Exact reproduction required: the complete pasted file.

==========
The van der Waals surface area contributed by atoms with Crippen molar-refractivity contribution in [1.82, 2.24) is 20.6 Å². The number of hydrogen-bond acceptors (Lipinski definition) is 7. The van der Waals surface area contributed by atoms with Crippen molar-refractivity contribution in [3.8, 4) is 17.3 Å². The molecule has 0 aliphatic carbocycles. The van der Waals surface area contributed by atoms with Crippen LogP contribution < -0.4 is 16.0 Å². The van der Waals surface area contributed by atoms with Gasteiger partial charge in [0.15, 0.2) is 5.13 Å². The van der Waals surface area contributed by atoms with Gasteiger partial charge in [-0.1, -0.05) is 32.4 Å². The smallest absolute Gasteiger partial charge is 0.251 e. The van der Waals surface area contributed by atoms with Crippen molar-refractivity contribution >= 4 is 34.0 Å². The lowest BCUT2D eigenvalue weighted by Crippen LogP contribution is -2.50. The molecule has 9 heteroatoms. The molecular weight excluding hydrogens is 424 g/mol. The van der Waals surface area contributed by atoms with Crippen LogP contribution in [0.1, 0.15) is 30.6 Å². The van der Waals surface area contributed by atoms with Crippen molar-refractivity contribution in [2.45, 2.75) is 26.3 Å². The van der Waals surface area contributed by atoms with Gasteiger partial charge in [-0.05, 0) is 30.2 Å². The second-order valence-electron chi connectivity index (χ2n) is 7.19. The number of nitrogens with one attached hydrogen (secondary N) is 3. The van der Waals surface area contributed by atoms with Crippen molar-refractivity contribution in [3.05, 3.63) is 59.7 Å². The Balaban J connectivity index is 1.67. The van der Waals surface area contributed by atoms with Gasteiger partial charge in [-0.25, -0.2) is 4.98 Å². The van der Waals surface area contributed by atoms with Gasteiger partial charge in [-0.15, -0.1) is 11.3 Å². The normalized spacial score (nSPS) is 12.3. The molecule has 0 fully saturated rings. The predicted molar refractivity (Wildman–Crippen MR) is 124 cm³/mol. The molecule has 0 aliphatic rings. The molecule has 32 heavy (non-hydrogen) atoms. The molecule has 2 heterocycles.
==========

The van der Waals surface area contributed by atoms with Crippen molar-refractivity contribution in [1.82, 2.24) is 20.6 Å². The number of hydrogen-bond acceptors (Lipinski definition) is 7. The van der Waals surface area contributed by atoms with Crippen molar-refractivity contribution in [3.8, 4) is 17.3 Å². The molecule has 0 aliphatic carbocycles. The van der Waals surface area contributed by atoms with Crippen LogP contribution < -0.4 is 16.0 Å². The van der Waals surface area contributed by atoms with Gasteiger partial charge in [0.15, 0.2) is 5.13 Å². The van der Waals surface area contributed by atoms with Gasteiger partial charge in [-0.1, -0.05) is 32.4 Å². The smallest absolute Gasteiger partial charge is 0.251 e. The van der Waals surface area contributed by atoms with Crippen molar-refractivity contribution >= 4 is 34.0 Å². The lowest BCUT2D eigenvalue weighted by Crippen LogP contribution is -2.50. The molecule has 9 heteroatoms. The molecular weight excluding hydrogens is 424 g/mol. The van der Waals surface area contributed by atoms with Crippen LogP contribution in [0.1, 0.15) is 30.6 Å². The van der Waals surface area contributed by atoms with Crippen molar-refractivity contribution in [2.45, 2.75) is 26.3 Å². The van der Waals surface area contributed by atoms with Gasteiger partial charge in [-0.05, 0) is 30.2 Å². The second-order valence-electron chi connectivity index (χ2n) is 7.19. The number of nitrogens with one attached hydrogen (secondary N) is 3. The van der Waals surface area contributed by atoms with Crippen molar-refractivity contribution in [3.05, 3.63) is 59.7 Å². The Balaban J connectivity index is 1.67. The van der Waals surface area contributed by atoms with Gasteiger partial charge in [-0.25, -0.2) is 4.98 Å². The van der Waals surface area contributed by atoms with Gasteiger partial charge in [-0.15, -0.1) is 11.3 Å². The normalized spacial score (nSPS) is 12.3. The molecule has 0 fully saturated rings. The predicted molar refractivity (Wildman–Crippen MR) is 124 cm³/mol. The molecule has 0 aliphatic rings. The molecule has 32 heavy (non-hydrogen) atoms. The molecule has 2 heterocycles.